y2k – the year 2000 issue (1999)
I have lost track of how many ‘virus alerts’ I’ve received in my email. Countless of them are hoaxes – unknowingly perpetrated by best friends who feel I need looking after. These hoaxes are yet another kind of computer blight, so I have numbed to their warnings.
But this year’s big issue is the millennium bug. Everything with a chip that wonders what the date is, threatens to disrupt life and business. The governments say so, the experts say so and soon our best friends will be telling us to do something about it. And when you can’t trust friends, there is no knowing who to believe.
A survey by Greenwich Mean Time, one of the leading providers of fixes for Year 2000 issues, bears this out. Speaking to small and medium sized businesses, they asked why they hadn’t dealt with the problem sooner. Of the replies, 23% said they didn’t understand the problem, 17% thought that the computer industry would fix it for them while 19% though that their computer was too new to be affected. Sweeping through the remaining replies, some thought it didn’t affect them, that it was a hardware problem, or that the government would fix it were it that serious. Around 5% thought the whole thing was a scam.
According to GMT, who report in detail at their web site, the hardware side of the ‘bug’ is just one of five ‘layers’ of the PC that can be affected. Age has a lot to do with it as 93% of PCs made in 1996 will fail to correctly change the system date come the new year. While 11% of early ’98 models also fail, the hardware is just 1% of the overall problem.
One of the villains is the operating system itself. Reassuringly, if the hardware feeds the operating system a duff date, such as 1900, it will try to correct it. However, very old systems do this too but settle on a year such as 1980 – the default date that DOS used to set in the days before the real time clock. In other cases, downloadable patches (from Microsoft) will correct a minor date display snag in Window’s file managers. The control panel’s ‘Regional Settings’ are also worth checking to see that the date styles show as ‘dd/mm/yyyy’ rather than ‘dd/mm/yyyy’.
But as most reports show, the real villain is application software. It could not be otherwise: our culture uses two digits to represent the year and those who write software share our same habits. In the 1960’s, when computer memory was expensive, dates were coded with a one-digit year – this led to a ‘decade bug’ as 1970 approached. But today software is ubiquitous and the two-digit habit is endemic. GMT say they have found 4000 packages which exhibit a date problem of some kind. In fact, their ‘Check 2000′ product uses this intelligence to scan a system and match packages and version numbers against a huge database listing rogue titles. Alarmingly there are many big name packages to point the finger at – some of which are poised to misunderstand ’00’ as the new century, and some to go awry when February 29th appears.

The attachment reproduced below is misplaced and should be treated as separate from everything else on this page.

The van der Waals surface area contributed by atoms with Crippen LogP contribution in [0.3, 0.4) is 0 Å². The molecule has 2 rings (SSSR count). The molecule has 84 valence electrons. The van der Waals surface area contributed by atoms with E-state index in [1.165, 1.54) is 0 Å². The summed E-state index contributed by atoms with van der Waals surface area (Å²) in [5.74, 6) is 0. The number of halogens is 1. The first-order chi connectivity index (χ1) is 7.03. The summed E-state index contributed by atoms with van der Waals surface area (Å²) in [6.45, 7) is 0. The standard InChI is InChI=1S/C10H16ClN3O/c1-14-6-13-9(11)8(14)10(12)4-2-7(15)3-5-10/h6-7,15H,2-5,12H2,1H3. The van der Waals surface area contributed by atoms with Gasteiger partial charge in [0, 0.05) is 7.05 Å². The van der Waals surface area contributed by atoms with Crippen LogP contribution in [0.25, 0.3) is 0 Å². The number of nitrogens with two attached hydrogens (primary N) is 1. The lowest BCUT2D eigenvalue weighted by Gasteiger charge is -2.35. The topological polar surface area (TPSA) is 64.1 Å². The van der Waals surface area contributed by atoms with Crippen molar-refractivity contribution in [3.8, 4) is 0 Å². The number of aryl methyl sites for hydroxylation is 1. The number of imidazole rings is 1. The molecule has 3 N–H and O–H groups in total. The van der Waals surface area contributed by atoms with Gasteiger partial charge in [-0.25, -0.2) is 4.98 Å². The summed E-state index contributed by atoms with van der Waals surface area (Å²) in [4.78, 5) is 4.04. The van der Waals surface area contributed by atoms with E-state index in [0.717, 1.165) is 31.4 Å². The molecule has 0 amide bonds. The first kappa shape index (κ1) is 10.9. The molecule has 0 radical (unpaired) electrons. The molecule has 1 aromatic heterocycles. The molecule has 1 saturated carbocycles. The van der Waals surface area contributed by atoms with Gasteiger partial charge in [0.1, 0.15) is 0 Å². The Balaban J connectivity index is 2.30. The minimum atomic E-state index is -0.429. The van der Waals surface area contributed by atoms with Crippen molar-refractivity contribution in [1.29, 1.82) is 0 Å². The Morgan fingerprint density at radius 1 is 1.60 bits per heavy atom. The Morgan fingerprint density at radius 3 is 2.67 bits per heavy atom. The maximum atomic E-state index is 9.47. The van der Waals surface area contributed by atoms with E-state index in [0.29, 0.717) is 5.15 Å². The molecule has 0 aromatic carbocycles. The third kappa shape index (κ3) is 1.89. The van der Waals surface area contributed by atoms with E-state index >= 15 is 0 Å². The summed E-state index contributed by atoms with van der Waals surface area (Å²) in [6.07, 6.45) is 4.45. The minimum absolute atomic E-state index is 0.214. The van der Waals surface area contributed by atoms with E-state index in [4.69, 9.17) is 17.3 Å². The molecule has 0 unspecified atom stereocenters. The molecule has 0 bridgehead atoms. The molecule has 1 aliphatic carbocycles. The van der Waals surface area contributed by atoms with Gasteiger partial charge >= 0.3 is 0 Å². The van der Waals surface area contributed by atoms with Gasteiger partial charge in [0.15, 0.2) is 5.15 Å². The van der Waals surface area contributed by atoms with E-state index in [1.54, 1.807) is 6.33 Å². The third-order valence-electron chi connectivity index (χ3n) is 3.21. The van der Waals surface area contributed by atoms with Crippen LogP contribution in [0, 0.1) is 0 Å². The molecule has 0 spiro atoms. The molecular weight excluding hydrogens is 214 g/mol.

Most intriguingly even the data we have on our machines is another layer of the year 2000 problem. Over time, we have created countless documents, spreadsheets, macros and databases using two digit years. These in turn are subject to inconsistent interpretation by applications. For example a spreadsheet application might treat a two-digit date as falling between 1920 and 2019. This means that a two-digit year such as ’20’ could be treated as 1920 or 2020 depending on the ‘century window’ that the application uses – different programs make different assumptions.
Finally, GMT warn about a ‘data sharing layer’ where documents and spreadsheets, the very currency of computers, are passed from one disc to another. Just as we are ever alert to viruses transmitted by disc or the Internet, so we will need be as alert to picking up say, a spreadsheet whose only crime is to contain two-digit years. In the light of this, don’t be surprised if, come the millennium, paranoia leads employers to put a sort-of document firewall around their systems and prevent the most basic data sharing.
As people say, the year 2000 issue is ‘big’. The two-digit date is ubiquitous. It is part of sell-by dates, serial numbers, key fields in databases and the more I know the more worrying it gets – not least because another business opportunity has passed me by. Henceforth I’ll be checking all my friendly virus alerts, year 2000 alerts and junk mail just in case I miss something. (Roger Frost 1999)
Information about the Y2K issue can be found at the Greenwich Mean Time web site www.gmt-2000.com. Their solutions include Check 2000, which finds and flags issues as well as fix a variety of date problems. For details contact GMT, Meridian Barn Wick Road, Fareham, Hampshire PO17 5BN.